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THE EFFECT OF EXPOSURE TO THE FIFA 11+ WARM-UP PROGRAM ON INJURY RISK KNOWLEDGE AND PREVENTION BELIEFS IN ELITE FEMALE YOUTH SOCCER
  1. CD McKay1,
  2. K Steffen2,
  3. M Romiti1,
  4. CF Finch3,
  5. CA Emery1,4,5
  1. 1Sport Injury Prevention Research Centre, University of Calgary, Calgary, Canada
  2. 2Oslo Sports Trauma Research Centre, Norwegian School of Sport Sciences, Oslo, Norway
  3. 3Centre for Healthy and Safe Sport (CHASS) and the Australian Centre for Research into Injury in Sport and its Prevention (ACRISP), University of Ballarat, Ballarat, Australia
  4. 4Alberta Children's Hospital Research Institute for Child & Maternal Health, Calgary, Canada
  5. 5Community Health Sciences, Faculty of Medicine, University of Calgary, Calgary, Canada

Abstract

Background Injury knowledge and beliefs influence uptake of injury prevention programs. The effect of exposure to prevention programs on knowledge and beliefs is not well understood.

Objective To explore the effect of exposure to the FIFA 11+ program on the injury knowledge and beliefs of female youth soccer coaches and players.

Design A sub-cohort analysis from a cluster-randomized controlled trial.

Setting Youth soccer league venues in Alberta, Canada.

Participants 31 female teams [coaches n=29, players (ages 13–18) n=258].

Risk factor assessment Teams recorded FIFA 11+ adherence during the season.

Main outcome measurements Coaches and players completed pre-season and post-season questionnaires to assess changes in injury knowledge and prevention beliefs after FIFA 11+ exposure.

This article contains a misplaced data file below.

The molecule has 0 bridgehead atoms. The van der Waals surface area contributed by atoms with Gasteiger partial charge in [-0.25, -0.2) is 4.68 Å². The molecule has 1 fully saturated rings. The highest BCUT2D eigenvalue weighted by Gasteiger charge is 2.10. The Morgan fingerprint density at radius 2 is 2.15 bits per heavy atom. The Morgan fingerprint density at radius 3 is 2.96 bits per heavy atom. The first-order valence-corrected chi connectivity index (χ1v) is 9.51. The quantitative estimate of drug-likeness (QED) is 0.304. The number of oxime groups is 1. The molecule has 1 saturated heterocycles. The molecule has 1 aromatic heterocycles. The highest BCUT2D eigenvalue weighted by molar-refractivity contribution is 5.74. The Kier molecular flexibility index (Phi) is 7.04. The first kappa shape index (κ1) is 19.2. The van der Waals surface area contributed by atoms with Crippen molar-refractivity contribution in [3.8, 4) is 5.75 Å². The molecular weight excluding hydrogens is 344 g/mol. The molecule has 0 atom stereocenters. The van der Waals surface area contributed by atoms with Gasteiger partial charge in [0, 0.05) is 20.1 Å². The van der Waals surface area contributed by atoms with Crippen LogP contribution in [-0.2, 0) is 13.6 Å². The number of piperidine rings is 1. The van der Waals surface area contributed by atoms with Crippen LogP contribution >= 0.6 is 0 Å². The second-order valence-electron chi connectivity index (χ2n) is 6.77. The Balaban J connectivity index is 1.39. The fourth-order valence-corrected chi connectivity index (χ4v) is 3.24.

Results At baseline, 62.8% (95% CI: 48.4–77.3) of coaches and 75.8% (95% CI: 71.5–80.1) of players considered "inadequate warm-up" a risk factor for injury. There was no effect of 11+ adherence on this belief (odds ratio=1.0; 95% CI: 0.9–1.1), although more players (78.7%; 95% CI: 73.77–83.7) than coaches (51.7%; 95% CI: 33.55–69.9) considered "inadequate warm-up" a risk factor at post-season. At baseline, 13.8% (95% CI: 1.3–26.4) of coaches believed a warm-up could prevent muscle injuries, but none believed it could prevent knee and ankle injuries. For players, 9.7% (95% CI: 6.1–13.3), 4.7% (95% CI: 2.1–7.3), and 4.7% (95% CI: 2.1–7.3) believed a warm-up would prevent muscle, knee, and ankle injuies, respectively. There was no effect of adherence on post-season beliefs that a warm-up could prevent an injury, for coaches or players.

Conclusions Exposure to the FIFA 11+ appears insufficient for changing injury risk or prevention beliefs over a single season. This could have implications for program delivery strategies and may influence sustained program use.

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